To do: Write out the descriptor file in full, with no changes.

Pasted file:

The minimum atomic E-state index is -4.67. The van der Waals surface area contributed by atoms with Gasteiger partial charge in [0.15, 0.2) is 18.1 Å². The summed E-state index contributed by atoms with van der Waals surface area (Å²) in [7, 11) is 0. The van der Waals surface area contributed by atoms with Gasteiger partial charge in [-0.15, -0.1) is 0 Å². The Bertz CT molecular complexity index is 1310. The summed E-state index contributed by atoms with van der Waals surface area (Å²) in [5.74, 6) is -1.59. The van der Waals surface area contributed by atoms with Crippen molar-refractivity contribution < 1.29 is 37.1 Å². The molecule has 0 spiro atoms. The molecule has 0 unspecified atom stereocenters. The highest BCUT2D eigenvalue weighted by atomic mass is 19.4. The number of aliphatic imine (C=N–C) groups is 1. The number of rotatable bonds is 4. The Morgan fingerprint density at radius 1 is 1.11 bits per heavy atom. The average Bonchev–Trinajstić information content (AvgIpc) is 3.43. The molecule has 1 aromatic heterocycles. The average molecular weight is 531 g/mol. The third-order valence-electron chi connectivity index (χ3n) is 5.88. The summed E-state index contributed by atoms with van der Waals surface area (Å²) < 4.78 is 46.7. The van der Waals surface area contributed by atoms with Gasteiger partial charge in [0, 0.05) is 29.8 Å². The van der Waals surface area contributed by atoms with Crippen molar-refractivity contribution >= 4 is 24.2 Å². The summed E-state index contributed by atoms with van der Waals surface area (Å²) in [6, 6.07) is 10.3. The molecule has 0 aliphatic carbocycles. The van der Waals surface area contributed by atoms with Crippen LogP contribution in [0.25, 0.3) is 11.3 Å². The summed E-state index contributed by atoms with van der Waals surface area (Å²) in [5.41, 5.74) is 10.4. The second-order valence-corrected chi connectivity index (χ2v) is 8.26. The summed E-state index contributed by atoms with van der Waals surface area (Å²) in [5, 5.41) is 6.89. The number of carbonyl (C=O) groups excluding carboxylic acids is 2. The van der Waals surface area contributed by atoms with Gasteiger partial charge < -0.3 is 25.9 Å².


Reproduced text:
The minimum atomic E-state index is -4.67. The van der Waals surface area contributed by atoms with Gasteiger partial charge in [0.15, 0.2) is 18.1 Å². The summed E-state index contributed by atoms with van der Waals surface area (Å²) in [7, 11) is 0. The van der Waals surface area contributed by atoms with Gasteiger partial charge in [-0.15, -0.1) is 0 Å². The Bertz CT molecular complexity index is 1310. The summed E-state index contributed by atoms with van der Waals surface area (Å²) in [5.74, 6) is -1.59. The van der Waals surface area contributed by atoms with Crippen molar-refractivity contribution < 1.29 is 37.1 Å². The molecule has 0 spiro atoms. The molecule has 0 unspecified atom stereocenters. The highest BCUT2D eigenvalue weighted by atomic mass is 19.4. The number of aliphatic imine (C=N–C) groups is 1. The number of rotatable bonds is 4. The Morgan fingerprint density at radius 1 is 1.11 bits per heavy atom. The average Bonchev–Trinajstić information content (AvgIpc) is 3.43. The molecule has 1 aromatic heterocycles. The average molecular weight is 531 g/mol. The third-order valence-electron chi connectivity index (χ3n) is 5.88. The summed E-state index contributed by atoms with van der Waals surface area (Å²) < 4.78 is 46.7. The van der Waals surface area contributed by atoms with Gasteiger partial charge in [0, 0.05) is 29.8 Å². The van der Waals surface area contributed by atoms with Crippen molar-refractivity contribution >= 4 is 24.2 Å². The summed E-state index contributed by atoms with van der Waals surface area (Å²) in [6, 6.07) is 10.3. The molecule has 0 aliphatic carbocycles. The van der Waals surface area contributed by atoms with Crippen LogP contribution in [0.25, 0.3) is 11.3 Å². The summed E-state index contributed by atoms with van der Waals surface area (Å²) in [5.41, 5.74) is 10.4. The second-order valence-corrected chi connectivity index (χ2v) is 8.26. The summed E-state index contributed by atoms with van der Waals surface area (Å²) in [5, 5.41) is 6.89. The number of carbonyl (C=O) groups excluding carboxylic acids is 2. The van der Waals surface area contributed by atoms with Gasteiger partial charge < -0.3 is 25.9 Å².